As far as therapy, there wasn’t much until I was assigned a Social Worker at the end of June. I disliked her intensely. She was nothing like my old therapist Molly, whom I missed dearly. I did partake in some offerings in Group Therapies, where I learned more about DBT, Anger Management, and subjects like that. But as far as real recovery work, unfortunately that would be derailed during my battle to be able to see my girlfriend, who was planning on flying over here in September.
By the time I transitioned to Cherry Street in April of 2017, Rebecca was pretty much the focal point of my life. For those of you who have been following me, you will know that I met Rebecca through blogging back in December of 2016. In February of 2017, we started messaging pretty much everyday. She was stuck in a bad marriage in Sweden, I was a lonely Veteran who became enamored with her through her Wilderness Life blog. From February on, we were inseparable. Although the time difference was a bitch to deal with.
From April until the middle of June of 2017, we chatted every day on Google Hangouts. It wasn’t until I accidently hit the video button one rainy day in June, that we actually saw one another. Once that happened, we never missed one day of chatting until we ended up together in January of 2019. But I’m getting ahead of myself.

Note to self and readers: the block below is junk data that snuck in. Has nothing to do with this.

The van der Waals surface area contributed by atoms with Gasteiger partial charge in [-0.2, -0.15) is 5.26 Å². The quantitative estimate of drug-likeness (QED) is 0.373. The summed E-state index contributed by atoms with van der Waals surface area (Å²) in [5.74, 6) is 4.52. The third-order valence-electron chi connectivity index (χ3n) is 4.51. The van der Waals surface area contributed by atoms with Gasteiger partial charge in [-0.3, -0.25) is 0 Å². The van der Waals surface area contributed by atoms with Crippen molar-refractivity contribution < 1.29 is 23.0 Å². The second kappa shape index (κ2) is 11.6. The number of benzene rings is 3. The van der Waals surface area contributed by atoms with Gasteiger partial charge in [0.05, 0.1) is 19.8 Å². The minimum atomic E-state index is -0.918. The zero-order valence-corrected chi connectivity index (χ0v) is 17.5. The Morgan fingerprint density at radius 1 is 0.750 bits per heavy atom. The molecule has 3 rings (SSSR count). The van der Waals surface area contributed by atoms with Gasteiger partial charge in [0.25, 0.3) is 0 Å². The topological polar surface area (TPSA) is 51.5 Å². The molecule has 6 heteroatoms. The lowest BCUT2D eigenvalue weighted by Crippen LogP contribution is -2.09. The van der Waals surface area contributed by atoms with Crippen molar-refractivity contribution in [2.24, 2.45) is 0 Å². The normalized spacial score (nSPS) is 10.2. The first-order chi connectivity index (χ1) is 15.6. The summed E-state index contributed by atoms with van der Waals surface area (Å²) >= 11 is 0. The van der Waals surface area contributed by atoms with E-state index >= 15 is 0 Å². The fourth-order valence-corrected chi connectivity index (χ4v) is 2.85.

Rebecca was my rock. Perhaps I even relied upon her too much; for I missed her terribly when we couldn’t communicate. Especially while I was at work on the VA Leeds campus; the wifi around those old buildings was terrible and made communicating with her during the day nearly impossible. It was probably around April or May that I realized that I had fallen hard for her.
In late June, we made plans for her to come visit me! We had so much fun making those plans and talking about all the things we wanted to do together during that 2 week or so visit. However, I had to get permission to be absent from the program during that time. What would follow would be a nearly two month ordeal over getting the time I needed to see her. It would nearly derail my recovery and get me kicked out of the Cherry Street CWT program. That is the subject of the next post: Mission Authorized Absences.